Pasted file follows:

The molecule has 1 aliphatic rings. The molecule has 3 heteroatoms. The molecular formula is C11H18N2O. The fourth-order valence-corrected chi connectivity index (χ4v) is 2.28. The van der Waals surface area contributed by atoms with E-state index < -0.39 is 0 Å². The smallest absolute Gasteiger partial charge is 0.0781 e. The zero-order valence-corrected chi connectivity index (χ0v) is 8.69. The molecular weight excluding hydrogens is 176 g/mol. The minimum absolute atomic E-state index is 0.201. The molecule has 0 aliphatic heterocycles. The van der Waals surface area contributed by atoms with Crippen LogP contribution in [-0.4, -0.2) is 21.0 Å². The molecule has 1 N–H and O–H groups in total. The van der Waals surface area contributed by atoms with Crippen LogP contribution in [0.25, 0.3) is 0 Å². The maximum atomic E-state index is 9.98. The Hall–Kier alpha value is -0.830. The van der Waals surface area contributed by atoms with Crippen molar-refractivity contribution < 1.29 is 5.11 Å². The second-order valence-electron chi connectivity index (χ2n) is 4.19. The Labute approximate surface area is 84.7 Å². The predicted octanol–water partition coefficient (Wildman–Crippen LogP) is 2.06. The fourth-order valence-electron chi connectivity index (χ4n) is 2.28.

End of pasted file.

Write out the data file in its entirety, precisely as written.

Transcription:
The molecule has 1 aliphatic rings. The molecule has 3 heteroatoms. The molecular formula is C11H18N2O. The fourth-order valence-corrected chi connectivity index (χ4v) is 2.28. The van der Waals surface area contributed by atoms with E-state index < -0.39 is 0 Å². The smallest absolute Gasteiger partial charge is 0.0781 e. The zero-order valence-corrected chi connectivity index (χ0v) is 8.69. The molecular weight excluding hydrogens is 176 g/mol. The minimum absolute atomic E-state index is 0.201. The molecule has 0 aliphatic heterocycles. The van der Waals surface area contributed by atoms with Crippen LogP contribution in [-0.4, -0.2) is 21.0 Å². The molecule has 1 N–H and O–H groups in total. The van der Waals surface area contributed by atoms with Crippen LogP contribution in [0.25, 0.3) is 0 Å². The maximum atomic E-state index is 9.98. The Hall–Kier alpha value is -0.830. The van der Waals surface area contributed by atoms with Crippen molar-refractivity contribution < 1.29 is 5.11 Å². The second-order valence-electron chi connectivity index (χ2n) is 4.19. The Labute approximate surface area is 84.7 Å². The predicted octanol–water partition coefficient (Wildman–Crippen LogP) is 2.06. The fourth-order valence-electron chi connectivity index (χ4n) is 2.28.